Third-party food delivery vendors like DoorDash and Uber Eats are cutting into Domino’s sales growth and revenue, which fell short of estimates for the third quarter of 2019.
The megachain has refused to partner with third-party delivery aggregators even as its biggest pizza competitors, like Pizza Hut and Papa John’s, have teamed up with GrubHub and DoorDash and fast-food chains like KFC and Taco Bell have also gotten into delivery. Although CEO Ritch Allison has shown no signs of giving in to the third-party food delivery boom, Domino’s seems to be feeling the heat from more pizza and non-pizza competitors amping up their delivery game.
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According to Nation’s Restaurant News, Domino’s previously anticipated annual same-store sales to grow by 3% to 6% over the next three to five years. Now the company has revised its outlook approach, projecting annual growth of 2% to 5% over the next two to three years.
In an earnings call earlier this week, Domino’s CEO Ritch Allison suggested that increased competition in the food delivery sector has muddied the picture. “We believe evolving market conditions and resulting uncertainty have reduced the relevance of the three- to five-year outlook,” NRN quotes Allison as saying. “We don’t have visibility on how long these newcomers will benefit from third-party aggregators. These players are offering free delivery and deep discounts enabled by investor subsidies.”
Domino’s domestic same-store sales grew 2.4% for the third quarter of 2019, compared to 6.3% for the third quarter of last year. The chain had projected same-store sales growth of 2.8%. Revenues for the quarter went up 4.4% to $820.8 million, compared to an increase of $823.9 million in last year’s third quarter.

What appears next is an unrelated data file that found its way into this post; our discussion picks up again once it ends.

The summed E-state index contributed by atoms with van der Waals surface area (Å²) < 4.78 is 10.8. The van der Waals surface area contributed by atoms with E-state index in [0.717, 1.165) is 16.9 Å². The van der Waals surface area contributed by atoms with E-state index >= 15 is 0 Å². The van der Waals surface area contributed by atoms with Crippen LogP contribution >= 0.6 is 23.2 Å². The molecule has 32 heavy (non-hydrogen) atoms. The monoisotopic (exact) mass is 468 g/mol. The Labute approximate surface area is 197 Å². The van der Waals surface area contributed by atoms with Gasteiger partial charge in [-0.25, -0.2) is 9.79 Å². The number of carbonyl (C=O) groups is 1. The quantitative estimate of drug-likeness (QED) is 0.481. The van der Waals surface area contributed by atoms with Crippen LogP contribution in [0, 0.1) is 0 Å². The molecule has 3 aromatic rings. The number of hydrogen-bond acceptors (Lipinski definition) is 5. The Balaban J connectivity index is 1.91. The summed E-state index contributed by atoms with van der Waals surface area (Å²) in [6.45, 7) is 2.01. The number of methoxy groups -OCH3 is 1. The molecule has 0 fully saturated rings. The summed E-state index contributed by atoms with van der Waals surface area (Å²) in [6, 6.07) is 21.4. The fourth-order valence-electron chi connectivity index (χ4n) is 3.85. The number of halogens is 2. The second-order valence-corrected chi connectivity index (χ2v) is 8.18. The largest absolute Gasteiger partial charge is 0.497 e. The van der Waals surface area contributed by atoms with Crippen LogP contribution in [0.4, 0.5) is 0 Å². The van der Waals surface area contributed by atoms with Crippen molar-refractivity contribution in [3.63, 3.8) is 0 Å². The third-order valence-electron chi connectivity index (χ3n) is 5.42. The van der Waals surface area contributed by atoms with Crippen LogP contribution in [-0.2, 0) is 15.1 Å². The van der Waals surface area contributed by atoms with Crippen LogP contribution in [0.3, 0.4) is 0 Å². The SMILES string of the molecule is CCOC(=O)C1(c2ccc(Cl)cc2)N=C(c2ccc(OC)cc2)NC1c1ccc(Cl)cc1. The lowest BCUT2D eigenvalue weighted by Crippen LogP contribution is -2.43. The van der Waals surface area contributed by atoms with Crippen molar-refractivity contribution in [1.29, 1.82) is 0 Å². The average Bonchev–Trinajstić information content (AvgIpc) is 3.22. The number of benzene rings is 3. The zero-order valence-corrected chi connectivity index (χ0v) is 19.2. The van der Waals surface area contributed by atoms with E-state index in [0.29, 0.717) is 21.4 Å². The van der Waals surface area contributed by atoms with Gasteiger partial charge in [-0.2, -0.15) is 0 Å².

Its international same-store sales growth came to 1.7%, down from 3.3% internationally for last year’s third quarter. Wall Street analysts were looking for at least 2.9% same-store sales growth this quarter internationally.
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Part of Domino’s strategy for continued overall growth is called “fortressing”—opening more stores in strategic locations to cut back on delivery time and increase market share. This approach could also help boost carryout sales, making up for any losses on delivery, CNBC notes. The company opened 40 new U.S. stores in the third quarter of 2019 and 214 stores systemwide, according to NRN.
In fact, Allison believes an increased focus on carryout—which presently accounts for 45% of Domino’s total orders—and its new “pizza theater” locations will give the company a leg up on non-pizza competitors. “Our carryout business is driven by great value, terrific advertising and great-looking stores,” he said.